Adam Haslett Interview, plus links to author biography, book summaries, excerpts and reviews

Adam Haslett
Photo: Brigitte Lacombe

Adam Haslett

An interview with Adam Haslett

A conversation with Adam Haslett, author of Union Atlantic, a deeply affecting portrait of the modern gilded age, the first decade of the twenty-first century.

A Conversation with Adam Haslett, Author of Union Atlantic

Q: Union Atlantic has two main story lines. One is about a conflict over a piece of land between two neighbors, Charlotte Graves, a retired history teacher, and Doug Fanning, a young banker; the other is about the financial troubles at the bank where Doug works. How did these two events come together for you as you wrote the novel?
A: The characters are what came first. I created each of them separately before I ever knew how they would inhabit the same novel. The first was Charlotte's brother Henry Graves, the president of the New York Federal Reserve, whose first sections I wrote ten years ago. I'd become fascinated by this idea of the anonymous power that the Fed and other public and private bureaucracies have over our daily lives and I wanted to place a character at the pinnacle of one of those organizations, mostly to discover for myself how that kind of mind would work. That, in turn, gave me the idea of a troubled bank that the Fed would be regulating, and thus a banker, who became Doug Fanning. Charlotte was the other major figure and it was in writing about her as she lived alone with her dogs in the semi-rural town of Finden that I came up with the idea of this land her grandfather had donated to the town for preservation and her anger at it being sold and a mansion being built on it. The last to arrive on the scene, so to speak, was Nate Fuller, the grieving teenager, who comes to Charlotte for tutoring and ends up with a crush on Doug.

Q: Which of these four main characters do you identify with the most?
A: I identify with each of them in different ways. Charlotte's fierce convictions about the importance of history, literature, and art. Henry's conflicted belief in both good government and keeping the system afloat. Nate's sorrow and desire. And even the violence of Doug's ambition. You have to expose part of yourself to create a character deep enough for readers to care about. You try not to because it's hard and at times shameful, but then when you read those pages over and you see they have no life to them so you throw them away and force yourself to be more honest. So I suppose the answer is I see myself in all my characters, in their best moments and in their worst.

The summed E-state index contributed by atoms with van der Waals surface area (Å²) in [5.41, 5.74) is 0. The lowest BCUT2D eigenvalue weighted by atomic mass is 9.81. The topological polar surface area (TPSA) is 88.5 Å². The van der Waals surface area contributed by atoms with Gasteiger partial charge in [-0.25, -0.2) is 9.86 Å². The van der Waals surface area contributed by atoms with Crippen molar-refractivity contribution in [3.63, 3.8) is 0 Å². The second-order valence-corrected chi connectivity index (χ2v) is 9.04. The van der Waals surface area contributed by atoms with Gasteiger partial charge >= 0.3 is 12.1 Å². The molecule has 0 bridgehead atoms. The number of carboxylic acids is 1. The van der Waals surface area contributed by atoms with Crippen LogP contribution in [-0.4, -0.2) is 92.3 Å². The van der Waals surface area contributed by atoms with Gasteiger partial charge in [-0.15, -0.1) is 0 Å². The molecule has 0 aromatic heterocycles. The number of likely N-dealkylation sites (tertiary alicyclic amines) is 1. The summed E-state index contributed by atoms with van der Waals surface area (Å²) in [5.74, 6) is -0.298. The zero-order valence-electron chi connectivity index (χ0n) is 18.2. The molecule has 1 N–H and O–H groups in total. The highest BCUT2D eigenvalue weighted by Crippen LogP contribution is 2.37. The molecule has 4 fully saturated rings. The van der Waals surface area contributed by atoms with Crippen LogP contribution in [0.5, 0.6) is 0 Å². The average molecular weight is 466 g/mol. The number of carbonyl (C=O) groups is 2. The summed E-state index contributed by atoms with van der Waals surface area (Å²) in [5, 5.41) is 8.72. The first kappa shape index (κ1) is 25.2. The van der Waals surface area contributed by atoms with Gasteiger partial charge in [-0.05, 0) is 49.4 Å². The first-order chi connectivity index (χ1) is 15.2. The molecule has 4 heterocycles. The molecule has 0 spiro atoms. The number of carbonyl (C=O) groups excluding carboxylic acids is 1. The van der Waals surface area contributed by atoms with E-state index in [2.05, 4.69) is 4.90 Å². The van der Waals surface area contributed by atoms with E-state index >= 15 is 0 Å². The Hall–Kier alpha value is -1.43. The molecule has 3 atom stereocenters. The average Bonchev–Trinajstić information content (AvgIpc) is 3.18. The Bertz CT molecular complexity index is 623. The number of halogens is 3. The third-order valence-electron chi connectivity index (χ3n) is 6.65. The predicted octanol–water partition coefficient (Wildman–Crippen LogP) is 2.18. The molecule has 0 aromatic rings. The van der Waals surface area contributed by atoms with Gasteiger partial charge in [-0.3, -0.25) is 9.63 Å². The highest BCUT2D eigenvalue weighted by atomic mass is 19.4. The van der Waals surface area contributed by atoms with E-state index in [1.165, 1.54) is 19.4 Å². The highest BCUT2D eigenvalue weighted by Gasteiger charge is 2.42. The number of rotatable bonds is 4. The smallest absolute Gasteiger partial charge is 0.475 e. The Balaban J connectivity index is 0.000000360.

Q: Doug Fanning, who we first meet as a young sailor on a navy ship in the Persian Gulf back in 1988, and who goes on to a career in finance, is in many ways the most charged and conflicted character in the book. Some readers might see him as an indictment of the greed and moral bankruptcy that characterized the first decade of the 21st century. Was that your intention when you set out to write the novel?
A: No, it wasn't. And my hope, at least, is that readers will see by the end of the book that Doug Fanning is not simply a stand in for the avarice of the age. Indictment is easy enough, but it doesn't make for interesting fiction. Though he may not understand them very well at the outset, he has his reasons for acting as he does. Like everyone in the book, he wants intimacy of one sort or another. But the only way he knows how to seek it is by exercising power over others. I think that's true for a lot of men. And the two strands of American life he comes out of-the military and the corporate world-are places that embody that particular kind of machismo, which can be as much of a prison for those inside it, as it is an oppressor of those it takes as its object. As I see it, my job as a writer isn't to judge, but to take a reader as far inside as I can and let them dwell there.

Q: Charlotte's mental deterioration is both heartbreaking and chilling. She's such a proud woman, with such zeal, but her thoughts are turning against her. Can you talk about the role her two dogs, Sam and Wilkie, play in this unraveling?
A: As with many of the characters from my first book, solitude is a basic fact of Charlotte's life. The man she loved when she was young died many years ago and she's lived on her own ever since. It's her dogs who keep her company. And as we all know, owners speak to their pets. When I began writing Charlotte and figuring out how the intensity of her interior life would manifest itself, it occurred to me that she might hear the Mastiff and the Doberman speaking back at her. And because she is an upholder of what I see as a decaying tradition of humanism, I chose two figures who I think of as part of the superego, or guilt that lies behind American liberalism-the puritan preacher, Cotton Mather, and the black separatist, Malcolm X. They share a castigating, high-rhetoric that captures something of the violence Charlotte experiences in her own thoughts. And it's their voices, the unconscious of her own tradition, which grow louder throughout the book, until eventually she is overcome by them.